5 Lessons I've Learned as a Freelancer

It’s a constant dance to balance the value of your time and investments.
— Andrew Hida, 2014

A year ago I dropped into a profession that I knew little about: video production. Don’t get me wrong, I came well prepared with skills to shoot, edit, and tell a story. I had a great internship and spent nearly a year at a production studio honing those skills. But, what I failed to prepare for was navigating a freelance career in one of the most competitive industries and markets.

The past 12 months have been a tumultuous journey defined by complete failures and tremendous successes. From these experiences, I’ve learned five simple lessons during my young career as a modern freelancer.

Lesson Number 1

Be your best advocate. Your reputation always precedes you, so never get too comfortable where you stop running checks and balances on yourself. Remain self-aware and keep your nose down. Being your best advocate also means demanding what your talent and your time are worth. This is always a complicated path to navigate. I try to always weigh the costs and benefits. In my mind, a personally unsatisfying high-paying commercial job is a great short-term investment. Likewise, lower-paying editorial projects are a great long-term opportunity that results in meaningful work. It’s a constant dance to balance the value of your time and investments.

Lesson Number 2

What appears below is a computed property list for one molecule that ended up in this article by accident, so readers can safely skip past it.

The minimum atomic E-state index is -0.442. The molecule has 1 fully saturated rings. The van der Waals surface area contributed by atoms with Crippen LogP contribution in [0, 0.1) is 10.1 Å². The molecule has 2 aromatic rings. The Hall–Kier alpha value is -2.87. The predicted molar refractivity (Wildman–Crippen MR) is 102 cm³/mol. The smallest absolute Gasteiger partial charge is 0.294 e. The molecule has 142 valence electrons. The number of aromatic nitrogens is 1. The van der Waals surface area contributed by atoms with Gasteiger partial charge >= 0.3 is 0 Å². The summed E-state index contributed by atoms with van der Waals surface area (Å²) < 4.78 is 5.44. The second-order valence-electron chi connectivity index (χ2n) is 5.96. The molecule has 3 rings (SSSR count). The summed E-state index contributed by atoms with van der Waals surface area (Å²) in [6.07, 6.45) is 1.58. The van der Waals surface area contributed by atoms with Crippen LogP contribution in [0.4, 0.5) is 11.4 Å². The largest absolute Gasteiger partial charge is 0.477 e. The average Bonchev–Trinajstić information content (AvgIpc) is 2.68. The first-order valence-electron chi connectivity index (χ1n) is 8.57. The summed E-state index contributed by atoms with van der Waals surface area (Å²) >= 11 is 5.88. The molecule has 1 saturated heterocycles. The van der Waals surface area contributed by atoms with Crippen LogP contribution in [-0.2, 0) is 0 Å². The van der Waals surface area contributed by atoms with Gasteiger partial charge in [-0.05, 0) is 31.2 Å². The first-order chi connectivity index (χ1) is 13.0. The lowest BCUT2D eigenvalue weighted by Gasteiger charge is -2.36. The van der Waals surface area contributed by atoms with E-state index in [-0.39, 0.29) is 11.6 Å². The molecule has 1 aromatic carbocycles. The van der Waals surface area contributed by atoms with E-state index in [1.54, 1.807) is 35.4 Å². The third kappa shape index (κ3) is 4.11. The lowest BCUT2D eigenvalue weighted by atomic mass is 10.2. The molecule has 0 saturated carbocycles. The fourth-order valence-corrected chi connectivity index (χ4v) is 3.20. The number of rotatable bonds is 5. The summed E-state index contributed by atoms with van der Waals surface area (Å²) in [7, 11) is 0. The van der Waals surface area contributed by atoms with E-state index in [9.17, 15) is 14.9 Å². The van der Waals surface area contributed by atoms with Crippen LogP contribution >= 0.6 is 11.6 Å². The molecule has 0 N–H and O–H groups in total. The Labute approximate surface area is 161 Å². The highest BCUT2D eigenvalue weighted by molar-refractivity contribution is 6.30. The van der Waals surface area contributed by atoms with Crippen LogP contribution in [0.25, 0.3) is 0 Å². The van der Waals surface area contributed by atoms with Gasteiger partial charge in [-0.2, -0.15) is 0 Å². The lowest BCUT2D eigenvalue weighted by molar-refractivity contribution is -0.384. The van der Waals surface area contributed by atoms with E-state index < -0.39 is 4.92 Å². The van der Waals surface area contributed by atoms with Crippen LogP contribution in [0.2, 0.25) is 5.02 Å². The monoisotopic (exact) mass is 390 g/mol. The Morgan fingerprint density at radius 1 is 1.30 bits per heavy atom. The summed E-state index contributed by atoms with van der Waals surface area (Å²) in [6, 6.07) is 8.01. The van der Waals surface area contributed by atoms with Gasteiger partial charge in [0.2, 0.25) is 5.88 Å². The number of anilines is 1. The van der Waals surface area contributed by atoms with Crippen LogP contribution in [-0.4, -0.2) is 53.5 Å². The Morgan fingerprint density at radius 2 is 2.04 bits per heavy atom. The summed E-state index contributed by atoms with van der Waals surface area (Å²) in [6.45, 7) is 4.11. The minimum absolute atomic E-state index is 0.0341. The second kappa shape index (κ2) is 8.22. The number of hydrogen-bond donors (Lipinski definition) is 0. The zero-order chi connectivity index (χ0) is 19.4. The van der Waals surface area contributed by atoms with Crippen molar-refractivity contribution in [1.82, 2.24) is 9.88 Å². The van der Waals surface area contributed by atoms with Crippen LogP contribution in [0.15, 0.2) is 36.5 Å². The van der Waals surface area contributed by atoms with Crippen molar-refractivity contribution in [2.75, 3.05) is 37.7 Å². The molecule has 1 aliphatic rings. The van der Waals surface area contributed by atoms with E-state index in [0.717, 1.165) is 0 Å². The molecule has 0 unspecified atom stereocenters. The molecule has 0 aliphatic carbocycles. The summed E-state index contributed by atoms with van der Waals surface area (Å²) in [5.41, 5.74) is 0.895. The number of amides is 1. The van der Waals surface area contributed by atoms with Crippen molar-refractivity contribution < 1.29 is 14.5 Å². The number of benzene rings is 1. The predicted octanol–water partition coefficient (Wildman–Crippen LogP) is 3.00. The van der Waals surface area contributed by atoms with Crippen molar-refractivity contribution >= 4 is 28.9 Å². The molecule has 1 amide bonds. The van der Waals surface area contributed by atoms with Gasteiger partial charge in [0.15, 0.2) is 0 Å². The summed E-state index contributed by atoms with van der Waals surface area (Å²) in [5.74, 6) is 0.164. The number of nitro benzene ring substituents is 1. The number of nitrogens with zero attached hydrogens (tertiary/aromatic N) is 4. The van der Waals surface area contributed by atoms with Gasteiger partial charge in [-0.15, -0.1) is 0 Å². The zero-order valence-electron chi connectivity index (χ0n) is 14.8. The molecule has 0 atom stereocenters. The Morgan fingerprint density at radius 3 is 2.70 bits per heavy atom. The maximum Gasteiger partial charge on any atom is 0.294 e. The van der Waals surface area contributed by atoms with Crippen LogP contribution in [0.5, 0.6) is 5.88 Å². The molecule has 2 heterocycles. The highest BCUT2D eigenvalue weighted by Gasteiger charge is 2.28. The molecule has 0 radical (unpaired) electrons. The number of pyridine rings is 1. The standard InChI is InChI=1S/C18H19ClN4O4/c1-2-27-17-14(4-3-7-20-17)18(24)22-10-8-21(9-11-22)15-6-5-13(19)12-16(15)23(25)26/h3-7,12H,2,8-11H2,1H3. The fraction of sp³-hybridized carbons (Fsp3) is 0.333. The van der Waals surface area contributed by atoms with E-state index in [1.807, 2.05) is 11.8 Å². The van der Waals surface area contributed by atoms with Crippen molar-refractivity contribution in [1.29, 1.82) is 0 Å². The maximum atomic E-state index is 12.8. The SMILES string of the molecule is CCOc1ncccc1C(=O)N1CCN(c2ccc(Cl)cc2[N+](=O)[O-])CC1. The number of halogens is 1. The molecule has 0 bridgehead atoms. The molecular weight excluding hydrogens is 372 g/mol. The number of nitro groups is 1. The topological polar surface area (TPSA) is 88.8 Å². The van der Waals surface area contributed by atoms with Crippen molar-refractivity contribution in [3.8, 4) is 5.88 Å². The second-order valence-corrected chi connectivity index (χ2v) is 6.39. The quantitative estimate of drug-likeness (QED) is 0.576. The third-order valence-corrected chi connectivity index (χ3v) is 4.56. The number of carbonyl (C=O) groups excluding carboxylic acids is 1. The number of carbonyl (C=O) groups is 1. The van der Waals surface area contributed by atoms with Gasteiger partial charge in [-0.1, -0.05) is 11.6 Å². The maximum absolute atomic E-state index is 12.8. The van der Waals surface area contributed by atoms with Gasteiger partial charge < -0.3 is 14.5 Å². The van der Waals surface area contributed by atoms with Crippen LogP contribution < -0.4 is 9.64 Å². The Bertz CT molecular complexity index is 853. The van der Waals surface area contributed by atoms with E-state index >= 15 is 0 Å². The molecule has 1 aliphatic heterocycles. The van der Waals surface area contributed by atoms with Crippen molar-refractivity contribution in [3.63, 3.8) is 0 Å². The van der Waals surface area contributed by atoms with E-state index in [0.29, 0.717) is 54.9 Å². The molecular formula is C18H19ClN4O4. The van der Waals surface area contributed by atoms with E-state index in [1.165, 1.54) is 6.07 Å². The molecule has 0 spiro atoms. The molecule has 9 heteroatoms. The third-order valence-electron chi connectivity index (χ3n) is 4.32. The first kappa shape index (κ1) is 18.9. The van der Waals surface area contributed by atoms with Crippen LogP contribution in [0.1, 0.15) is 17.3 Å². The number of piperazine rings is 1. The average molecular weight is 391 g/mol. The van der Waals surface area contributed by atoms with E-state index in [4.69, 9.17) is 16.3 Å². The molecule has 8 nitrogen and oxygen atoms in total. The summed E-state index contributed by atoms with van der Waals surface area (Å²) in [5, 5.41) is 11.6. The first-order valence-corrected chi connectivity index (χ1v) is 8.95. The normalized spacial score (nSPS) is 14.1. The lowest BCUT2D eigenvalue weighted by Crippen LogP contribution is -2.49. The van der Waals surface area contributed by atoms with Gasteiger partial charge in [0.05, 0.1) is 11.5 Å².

Advertise yourself. I’m not saying you should start taking out Facebook ads or billboard advertisements with an 800-number. Rather, broadcast to your network—friends, colleagues, editors, professors, family—that you are going freelance, and that you are available and ready to work. Most jobs are secured by referrals at various levels of your network. So shout as loud as you can without an annoying or abrasive screech.

Lesson Number 3

Organization and record keeping are a must. Spreadsheets are my hobby. Manila folders and filing cabinets are my best friends. And workflows are my lifestyle. I’m already an overly anal retentive person, but becoming a freelancer has taught me to be even more organized. Use slugs for every project, job, or client mirrored across your internal workflow and archive. Save all your receipts, flip them over, and write a note on the back to remind you of the expense on tax day. The point of detailed organization and documented workflow is so that anyone, whether it’s an assistant editor, your accountant, or you, can jump in at any point and know exactly what actions preceded and what tasks come next.

Lesson Number 4

Brand yourself. I’ve asked myself repeatedly, “What do you want to do? How do you want your potential clients to perceive you?” Scrutinize how you define your business and distinguish yourself from the competition. Identify your strengths and where your weaknesses lie. Brand yourself based on your strengths and passions. Your weaknesses are an opportunity to leverage the skills of other creatives to complement your skill set. This directly leads to Lesson Number 5.

Lesson Number 5

Be open to collaboration. Coming from a photography background like myself, you become trained to think and work as an independent and solitary creative. We bask in our own glory, and fail in our own misery. However, as clients and publications demand more deliverables in the form of video, images, graphics packages, and interactives, so too must we demand more from ourselves. It’s possible to hammer out brilliant video storytelling and supporting photography, all delivered in a branded interactive package, but it will take a long time, and inevitably something will suffer. And what usually suffers is the quality.